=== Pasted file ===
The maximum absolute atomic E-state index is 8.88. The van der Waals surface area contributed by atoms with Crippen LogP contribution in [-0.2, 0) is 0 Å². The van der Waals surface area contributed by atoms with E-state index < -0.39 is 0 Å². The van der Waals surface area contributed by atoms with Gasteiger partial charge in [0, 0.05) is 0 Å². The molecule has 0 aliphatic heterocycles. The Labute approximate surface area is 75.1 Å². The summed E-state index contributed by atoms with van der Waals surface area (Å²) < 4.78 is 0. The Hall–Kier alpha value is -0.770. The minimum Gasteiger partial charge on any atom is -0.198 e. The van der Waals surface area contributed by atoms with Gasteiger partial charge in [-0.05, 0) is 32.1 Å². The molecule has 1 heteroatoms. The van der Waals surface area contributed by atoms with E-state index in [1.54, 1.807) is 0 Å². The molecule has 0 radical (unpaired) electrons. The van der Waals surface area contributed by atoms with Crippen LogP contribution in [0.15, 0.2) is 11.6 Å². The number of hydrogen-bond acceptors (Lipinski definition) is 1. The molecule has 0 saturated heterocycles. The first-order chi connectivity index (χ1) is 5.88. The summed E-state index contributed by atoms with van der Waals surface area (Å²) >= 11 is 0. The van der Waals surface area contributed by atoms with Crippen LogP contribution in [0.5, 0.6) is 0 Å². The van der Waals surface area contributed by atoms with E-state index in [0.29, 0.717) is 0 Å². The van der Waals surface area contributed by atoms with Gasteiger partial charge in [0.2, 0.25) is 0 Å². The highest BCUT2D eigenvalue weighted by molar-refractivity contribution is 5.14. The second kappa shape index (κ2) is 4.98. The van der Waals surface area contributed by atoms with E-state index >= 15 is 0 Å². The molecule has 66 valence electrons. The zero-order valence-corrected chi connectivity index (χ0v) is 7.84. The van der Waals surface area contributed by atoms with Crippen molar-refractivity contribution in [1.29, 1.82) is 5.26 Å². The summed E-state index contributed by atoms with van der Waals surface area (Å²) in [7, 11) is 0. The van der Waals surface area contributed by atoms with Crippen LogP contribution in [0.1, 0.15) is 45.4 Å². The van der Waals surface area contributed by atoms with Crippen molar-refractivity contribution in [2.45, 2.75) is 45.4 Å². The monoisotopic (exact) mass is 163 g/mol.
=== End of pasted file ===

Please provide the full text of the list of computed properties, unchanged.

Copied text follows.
The maximum absolute atomic E-state index is 8.88. The van der Waals surface area contributed by atoms with Crippen LogP contribution in [-0.2, 0) is 0 Å². The van der Waals surface area contributed by atoms with E-state index < -0.39 is 0 Å². The van der Waals surface area contributed by atoms with Gasteiger partial charge in [0, 0.05) is 0 Å². The molecule has 0 aliphatic heterocycles. The Labute approximate surface area is 75.1 Å². The summed E-state index contributed by atoms with van der Waals surface area (Å²) < 4.78 is 0. The Hall–Kier alpha value is -0.770. The minimum Gasteiger partial charge on any atom is -0.198 e. The van der Waals surface area contributed by atoms with Gasteiger partial charge in [-0.05, 0) is 32.1 Å². The molecule has 1 heteroatoms. The van der Waals surface area contributed by atoms with E-state index in [1.54, 1.807) is 0 Å². The molecule has 0 radical (unpaired) electrons. The van der Waals surface area contributed by atoms with Crippen LogP contribution in [0.15, 0.2) is 11.6 Å². The number of hydrogen-bond acceptors (Lipinski definition) is 1. The molecule has 0 saturated heterocycles. The first-order chi connectivity index (χ1) is 5.88. The summed E-state index contributed by atoms with van der Waals surface area (Å²) >= 11 is 0. The van der Waals surface area contributed by atoms with Crippen LogP contribution in [0.5, 0.6) is 0 Å². The van der Waals surface area contributed by atoms with E-state index in [0.29, 0.717) is 0 Å². The van der Waals surface area contributed by atoms with Gasteiger partial charge in [0.2, 0.25) is 0 Å². The highest BCUT2D eigenvalue weighted by molar-refractivity contribution is 5.14. The second kappa shape index (κ2) is 4.98. The van der Waals surface area contributed by atoms with E-state index >= 15 is 0 Å². The molecule has 66 valence electrons. The zero-order valence-corrected chi connectivity index (χ0v) is 7.84. The van der Waals surface area contributed by atoms with Crippen molar-refractivity contribution in [1.29, 1.82) is 5.26 Å². The summed E-state index contributed by atoms with van der Waals surface area (Å²) in [7, 11) is 0. The van der Waals surface area contributed by atoms with Crippen LogP contribution in [0.1, 0.15) is 45.4 Å². The van der Waals surface area contributed by atoms with Crippen molar-refractivity contribution in [2.45, 2.75) is 45.4 Å². The monoisotopic (exact) mass is 163 g/mol.